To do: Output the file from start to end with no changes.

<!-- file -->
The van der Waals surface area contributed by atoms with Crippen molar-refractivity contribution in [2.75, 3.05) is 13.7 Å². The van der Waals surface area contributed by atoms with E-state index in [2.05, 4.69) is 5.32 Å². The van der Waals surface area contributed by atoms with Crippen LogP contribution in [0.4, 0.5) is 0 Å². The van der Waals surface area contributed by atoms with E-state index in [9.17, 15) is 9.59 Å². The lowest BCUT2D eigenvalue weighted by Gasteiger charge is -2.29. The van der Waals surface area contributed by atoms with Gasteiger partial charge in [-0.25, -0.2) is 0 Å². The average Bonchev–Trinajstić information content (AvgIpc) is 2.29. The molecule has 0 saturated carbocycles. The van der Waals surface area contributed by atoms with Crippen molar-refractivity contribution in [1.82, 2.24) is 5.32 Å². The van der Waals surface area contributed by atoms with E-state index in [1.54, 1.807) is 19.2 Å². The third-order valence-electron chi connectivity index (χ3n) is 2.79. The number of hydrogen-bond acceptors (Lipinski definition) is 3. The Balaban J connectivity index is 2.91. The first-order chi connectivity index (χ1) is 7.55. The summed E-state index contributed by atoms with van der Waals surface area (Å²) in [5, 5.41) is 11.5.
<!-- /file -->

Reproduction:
The van der Waals surface area contributed by atoms with Crippen molar-refractivity contribution in [2.75, 3.05) is 13.7 Å². The van der Waals surface area contributed by atoms with E-state index in [2.05, 4.69) is 5.32 Å². The van der Waals surface area contributed by atoms with Crippen LogP contribution in [0.4, 0.5) is 0 Å². The van der Waals surface area contributed by atoms with E-state index in [9.17, 15) is 9.59 Å². The lowest BCUT2D eigenvalue weighted by Gasteiger charge is -2.29. The van der Waals surface area contributed by atoms with Gasteiger partial charge in [-0.25, -0.2) is 0 Å². The average Bonchev–Trinajstić information content (AvgIpc) is 2.29. The molecule has 0 saturated carbocycles. The van der Waals surface area contributed by atoms with Crippen molar-refractivity contribution in [1.82, 2.24) is 5.32 Å². The van der Waals surface area contributed by atoms with E-state index in [1.54, 1.807) is 19.2 Å². The third-order valence-electron chi connectivity index (χ3n) is 2.79. The number of hydrogen-bond acceptors (Lipinski definition) is 3. The Balaban J connectivity index is 2.91. The first-order chi connectivity index (χ1) is 7.55. The summed E-state index contributed by atoms with van der Waals surface area (Å²) in [5, 5.41) is 11.5.